military would not be there and they went there and they burned. Who
gave them those instructions, I don't know the answer. I really don't
know the answer, but there is an answer, and we should know what this.
Goodman: Maguire Gibson, a leading Mesopotamian scholar
from the University of Chicago, said he has good reason to believe
that the looting or the stealing of the artifacts from the museum
with men going in with forklifts and even keys to vaults...he has
good reason to believe this was orchestrated from outside the country.
Fisk: There is certainly a reason to believe, Amy,
that there were keys involved because some of the vaults I saw were
opened with keys and not with hammers or guns or explosives. Fork
lift trucks? They had the ability to move heavy statues into trucks.
When I got there, they had just done that. But I don't know if they
used fork lift trucks, I think that might be a little too Hollywood.
There were men who were guards to the museum in long gray beards who
had taken rifles, [inaudible] Ak-47's weapons to defend what was left.
But if you're saying to me "do I have evidence of fork lift trucks?"
Do I have evidence that they knew what they were
coming for, yes! Do I have evidence that this was premeditated, yes!
Do I believe that the arsonists were trained and organized from outside
who knew whether or not the Americans would be present or whether
the American military would defend certain buildings, yes! They undoubtedly
did know the Americans would not confront them. And the Americans
did not confront them. I actually got to a point where I was going
around Baghdad a few days ago, and every time I saw a tongue of flame
or smoke I'd race off in my car to the area, and the last place I
went to that was burning was the Department of Higher Education/Computer
Science and as I approached it I saw a marine sitting on the wall.
I bounded out of the car and raced back and thought
I had better see this guy and I took his name down. His name was Ted
Nyhom and he was a member of the Third Marine Fourth Regiment or Fourth
Marine Third Regiment. He gave me the number of his fiancÚ Jessica
in the states. I actually rang her up and said "your man loves you
dearly" (he's a real person) and I said how the hell is this happening
next door and he said "well, we're guarding a hospital" and I said
"there's a fire next door, a whole bloody government ministry is burning.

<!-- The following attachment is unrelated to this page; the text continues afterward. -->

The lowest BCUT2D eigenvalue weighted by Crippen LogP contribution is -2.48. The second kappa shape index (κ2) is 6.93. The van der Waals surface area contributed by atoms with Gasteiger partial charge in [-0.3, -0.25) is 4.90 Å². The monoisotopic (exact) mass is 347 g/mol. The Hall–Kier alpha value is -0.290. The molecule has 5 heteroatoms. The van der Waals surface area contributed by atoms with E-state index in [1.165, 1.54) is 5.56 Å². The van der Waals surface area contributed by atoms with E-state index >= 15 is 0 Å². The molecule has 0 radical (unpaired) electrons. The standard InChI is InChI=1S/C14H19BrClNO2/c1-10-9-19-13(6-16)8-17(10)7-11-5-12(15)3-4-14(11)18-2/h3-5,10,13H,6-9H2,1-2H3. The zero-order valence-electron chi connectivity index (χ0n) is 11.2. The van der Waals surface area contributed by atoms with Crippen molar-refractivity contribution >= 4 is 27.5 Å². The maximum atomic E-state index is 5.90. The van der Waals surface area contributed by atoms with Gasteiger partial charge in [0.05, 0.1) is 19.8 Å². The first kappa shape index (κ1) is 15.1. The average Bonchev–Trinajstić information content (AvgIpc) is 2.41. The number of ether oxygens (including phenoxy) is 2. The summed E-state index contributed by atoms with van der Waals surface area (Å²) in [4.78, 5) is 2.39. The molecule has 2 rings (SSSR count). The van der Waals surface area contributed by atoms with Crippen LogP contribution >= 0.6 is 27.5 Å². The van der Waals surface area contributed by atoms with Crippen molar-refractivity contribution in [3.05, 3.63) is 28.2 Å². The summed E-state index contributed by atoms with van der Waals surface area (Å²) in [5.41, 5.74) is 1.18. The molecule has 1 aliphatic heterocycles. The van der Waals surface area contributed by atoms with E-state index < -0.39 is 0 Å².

And he said, "yeah we can't look everywhere at the same time." I said,
"Ted, what happened?" and he said "I don't know." Now when you go
to sit down...he was a nice guy, I was happy to ring his fiancÚ up
and tell her that he was safe. But something happened there. There
was a fire, an entire government ministry was burning down next to
him and he did nothing. It didn't seem strange to him that he wasn't
asked to do anything. Now there's something strange about that. It's
not a question of whether American academic said, you know, is there
something wrong with the moral property of an army that doesn't stop
looting and arson. There's something terribly wrong there.
My country's army in Basra was also remiss in this
way. Our Minister of Defense, Geoff Hoon, said 'oh well they were
liberating their own property' when people were looting hospitals,
for god's sakes. So the British don't get off on this either, but
the Americans were the most remiss. And in the city of Baghdad against
all the international conventions, particularly the Geneva Convention,
which have a specific reference to pillage... in fact pillage appears
as a crime against humanity in the Hague Conventions in 1907 upon
in which the Geneva Conventions of 1949 were based. There is a whole
reference to pillage and the Americans did nothing. They did nothing
to prevent the pillage of the entire cultural history of Iraq, of
the museum, or the documentary history of the National Archives, or
the Koranic Library of the Ministry of Religious Endowment or of the
155 other government locations around Baghdad. And one has to ask
the question, why was this permitted to happen. I don't know the answer.
Goodman: We're talking to Robert Fisk, correspondent
for the Independent newspaper in Britain. He has just come out of
Iraq where he has spent the last month. He is back in Beirut where
he is based. Robert, the hospitals, you spent a good amount of time